The importance of the inflationary expectations as an aggregate demand determinant was revealed by high and rising inflation rates during the 1970s. Inflation rates continued to rise during this period in spite of contractionary fiscal policies in large part because the public "expected" inflation to rise. Once this relation was uncovered, manipulation of inflationary expectations was used during the 1980s, especially during the contraction of the early 1980s, to reduce inflation and to keep it low throughout the 1990s.

Inflationary Expectations and the Price Level

Do not to confuse changes in inflationary expectations with changes in the price level. Changes in the price level cause a change in aggregate expenditures and a movement along the aggregate demand curve. Inflationary expectations, in comparison, cause a change in aggregate demand and a shift of the aggregate demand curve. These are separate, distinct relations.

They are, however, not totally independent. An increase in the price level, and thus a higher inflation rate could, I repeat COULD, trigger an increase in inflationary expectations. If this happens, then aggregate expenditures would decrease (a movement on the aggregate demand curve), the result of an increase in the price level. And the increase in inflationary expectations would cause an increase in aggregate demand (a shift of the aggregate demand curve). However, it is also possible that inflationary expectations DO NOT increase. They could even decrease. This is why it is always best to analyze each change separately.


Recommended Citation:

INFLATIONARY EXPECTATIONS, AGGREGATE DEMAND DETERMINANT, AmosWEB Encyclonomic WEB*pedia,, AmosWEB LLC, 2000-2023. [Accessed: November 30, 2023].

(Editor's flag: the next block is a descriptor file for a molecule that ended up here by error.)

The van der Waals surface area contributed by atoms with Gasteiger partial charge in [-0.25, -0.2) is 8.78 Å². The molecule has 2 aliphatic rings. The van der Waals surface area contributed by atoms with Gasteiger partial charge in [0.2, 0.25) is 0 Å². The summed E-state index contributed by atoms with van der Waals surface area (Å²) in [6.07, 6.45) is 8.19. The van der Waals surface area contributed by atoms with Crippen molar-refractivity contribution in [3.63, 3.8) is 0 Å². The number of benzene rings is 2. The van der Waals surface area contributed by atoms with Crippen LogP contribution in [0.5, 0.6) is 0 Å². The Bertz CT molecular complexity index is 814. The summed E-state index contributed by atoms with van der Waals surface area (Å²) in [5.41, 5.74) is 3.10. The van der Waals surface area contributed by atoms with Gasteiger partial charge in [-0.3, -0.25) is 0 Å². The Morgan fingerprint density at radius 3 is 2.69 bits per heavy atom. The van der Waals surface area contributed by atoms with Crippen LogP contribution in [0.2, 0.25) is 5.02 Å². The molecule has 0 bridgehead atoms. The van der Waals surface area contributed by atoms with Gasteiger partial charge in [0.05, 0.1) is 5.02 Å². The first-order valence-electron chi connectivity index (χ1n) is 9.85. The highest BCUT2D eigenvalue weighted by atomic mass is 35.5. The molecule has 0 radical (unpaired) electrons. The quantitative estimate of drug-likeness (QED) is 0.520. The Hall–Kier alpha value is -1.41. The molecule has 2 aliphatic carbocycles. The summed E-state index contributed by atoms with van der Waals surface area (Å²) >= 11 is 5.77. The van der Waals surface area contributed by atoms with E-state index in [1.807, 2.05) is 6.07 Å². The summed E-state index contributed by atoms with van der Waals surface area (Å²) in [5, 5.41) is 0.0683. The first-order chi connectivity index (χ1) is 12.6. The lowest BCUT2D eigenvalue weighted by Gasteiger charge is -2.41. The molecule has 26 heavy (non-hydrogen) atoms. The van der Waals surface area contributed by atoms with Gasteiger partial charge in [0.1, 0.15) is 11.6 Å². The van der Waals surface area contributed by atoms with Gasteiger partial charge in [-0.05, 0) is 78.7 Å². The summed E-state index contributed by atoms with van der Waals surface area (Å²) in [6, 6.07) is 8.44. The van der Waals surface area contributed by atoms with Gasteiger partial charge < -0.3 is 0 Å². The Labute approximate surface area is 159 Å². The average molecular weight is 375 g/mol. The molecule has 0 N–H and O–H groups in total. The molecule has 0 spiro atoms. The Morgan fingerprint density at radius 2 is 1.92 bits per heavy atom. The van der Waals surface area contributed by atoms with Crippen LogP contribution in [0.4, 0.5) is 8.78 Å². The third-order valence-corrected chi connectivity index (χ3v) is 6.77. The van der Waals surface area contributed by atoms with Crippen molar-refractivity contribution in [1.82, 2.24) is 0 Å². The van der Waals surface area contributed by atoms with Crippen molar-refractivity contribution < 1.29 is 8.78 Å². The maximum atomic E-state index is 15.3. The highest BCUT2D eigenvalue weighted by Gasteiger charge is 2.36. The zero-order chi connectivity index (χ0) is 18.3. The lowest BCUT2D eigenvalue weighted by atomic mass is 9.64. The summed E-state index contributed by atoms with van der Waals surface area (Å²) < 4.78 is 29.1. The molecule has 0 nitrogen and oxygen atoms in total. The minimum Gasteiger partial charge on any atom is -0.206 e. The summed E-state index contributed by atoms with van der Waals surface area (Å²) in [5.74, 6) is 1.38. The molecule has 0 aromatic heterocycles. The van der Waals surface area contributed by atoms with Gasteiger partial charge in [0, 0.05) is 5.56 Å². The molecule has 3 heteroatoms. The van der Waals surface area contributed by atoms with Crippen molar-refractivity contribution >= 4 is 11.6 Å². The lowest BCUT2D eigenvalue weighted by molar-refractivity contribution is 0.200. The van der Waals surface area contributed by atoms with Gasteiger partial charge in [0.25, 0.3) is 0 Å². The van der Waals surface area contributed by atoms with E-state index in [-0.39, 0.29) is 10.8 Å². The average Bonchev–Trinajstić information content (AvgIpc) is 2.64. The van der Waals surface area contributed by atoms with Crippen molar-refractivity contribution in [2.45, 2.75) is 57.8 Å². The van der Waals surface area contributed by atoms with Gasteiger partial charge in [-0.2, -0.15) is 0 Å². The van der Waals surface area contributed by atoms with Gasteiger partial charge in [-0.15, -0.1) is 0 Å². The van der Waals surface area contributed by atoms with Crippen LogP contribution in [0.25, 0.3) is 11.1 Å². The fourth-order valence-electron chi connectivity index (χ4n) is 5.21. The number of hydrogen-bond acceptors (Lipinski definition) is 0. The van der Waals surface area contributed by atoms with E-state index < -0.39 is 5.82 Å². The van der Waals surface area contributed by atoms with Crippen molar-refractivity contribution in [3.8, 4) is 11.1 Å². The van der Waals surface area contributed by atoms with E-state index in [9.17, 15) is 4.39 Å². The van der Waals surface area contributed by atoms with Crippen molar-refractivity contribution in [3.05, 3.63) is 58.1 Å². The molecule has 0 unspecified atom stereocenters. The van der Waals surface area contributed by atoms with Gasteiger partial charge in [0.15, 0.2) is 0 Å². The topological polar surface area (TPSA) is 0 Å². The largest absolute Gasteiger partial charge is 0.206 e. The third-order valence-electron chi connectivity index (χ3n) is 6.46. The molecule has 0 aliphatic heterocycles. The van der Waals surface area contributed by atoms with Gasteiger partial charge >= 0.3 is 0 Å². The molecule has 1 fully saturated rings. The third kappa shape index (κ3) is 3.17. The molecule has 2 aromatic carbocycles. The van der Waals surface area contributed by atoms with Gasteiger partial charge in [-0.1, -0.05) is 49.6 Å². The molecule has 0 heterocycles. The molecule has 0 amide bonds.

Check Out These Related Terms...

     | aggregate demand determinants | interest rates, aggregate demand determinant | federal deficit, aggregate demand determinant | money supply, aggregate demand determinant | consumer confidence, aggregate demand determinant | exchange rates, aggregate demand determinant | physical wealth, aggregate demand determinant | financial wealth, aggregate demand determinant | change in aggregate demand | change in aggregate expenditures | aggregate demand shifts | slope, aggregate demand curve | aggregate supply determinants |

Or For A Little Background...

     | aggregate demand | aggregate expenditures | aggregate demand and market demand | determinants | gross domestic product | consumption expenditures | investment expenditures | government purchases | net exports | price level | real production | GDP price deflator | real gross domestic product | inflation | inflation rate |

And For Further Study...

     | AS-AD analysis | aggregate market | business cycles | circular flow | Keynesian economics | monetary economics | aggregate market shocks | buyers' expectations, demand determinant | inflationary gap |